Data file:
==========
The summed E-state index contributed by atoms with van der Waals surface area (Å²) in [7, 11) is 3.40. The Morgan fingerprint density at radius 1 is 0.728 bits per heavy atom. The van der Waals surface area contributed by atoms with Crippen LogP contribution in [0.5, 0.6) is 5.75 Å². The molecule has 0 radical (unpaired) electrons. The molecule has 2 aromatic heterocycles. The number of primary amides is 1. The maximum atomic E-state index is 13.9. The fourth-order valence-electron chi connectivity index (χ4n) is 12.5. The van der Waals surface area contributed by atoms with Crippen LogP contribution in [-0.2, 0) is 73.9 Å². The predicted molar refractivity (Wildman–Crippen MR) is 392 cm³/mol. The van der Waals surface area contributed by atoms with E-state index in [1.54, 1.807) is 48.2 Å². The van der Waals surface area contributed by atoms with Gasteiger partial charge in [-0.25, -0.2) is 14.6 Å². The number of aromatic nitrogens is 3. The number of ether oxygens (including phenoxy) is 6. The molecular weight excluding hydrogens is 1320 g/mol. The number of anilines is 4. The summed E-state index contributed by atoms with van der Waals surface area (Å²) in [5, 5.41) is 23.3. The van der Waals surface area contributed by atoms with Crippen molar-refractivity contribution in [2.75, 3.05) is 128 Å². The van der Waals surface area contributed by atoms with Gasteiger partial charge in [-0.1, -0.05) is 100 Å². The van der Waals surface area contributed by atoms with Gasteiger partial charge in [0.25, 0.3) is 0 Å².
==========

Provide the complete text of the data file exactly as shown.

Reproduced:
The summed E-state index contributed by atoms with van der Waals surface area (Å²) in [7, 11) is 3.40. The Morgan fingerprint density at radius 1 is 0.728 bits per heavy atom. The van der Waals surface area contributed by atoms with Crippen LogP contribution in [0.5, 0.6) is 5.75 Å². The molecule has 0 radical (unpaired) electrons. The molecule has 2 aromatic heterocycles. The number of primary amides is 1. The maximum atomic E-state index is 13.9. The fourth-order valence-electron chi connectivity index (χ4n) is 12.5. The van der Waals surface area contributed by atoms with Crippen LogP contribution in [-0.2, 0) is 73.9 Å². The predicted molar refractivity (Wildman–Crippen MR) is 392 cm³/mol. The van der Waals surface area contributed by atoms with E-state index in [1.54, 1.807) is 48.2 Å². The van der Waals surface area contributed by atoms with Gasteiger partial charge in [-0.25, -0.2) is 14.6 Å². The number of aromatic nitrogens is 3. The number of ether oxygens (including phenoxy) is 6. The molecular weight excluding hydrogens is 1320 g/mol. The number of anilines is 4. The summed E-state index contributed by atoms with van der Waals surface area (Å²) in [5, 5.41) is 23.3. The van der Waals surface area contributed by atoms with Crippen molar-refractivity contribution in [2.75, 3.05) is 128 Å². The van der Waals surface area contributed by atoms with Gasteiger partial charge in [-0.1, -0.05) is 100 Å². The van der Waals surface area contributed by atoms with Gasteiger partial charge in [0.25, 0.3) is 0 Å².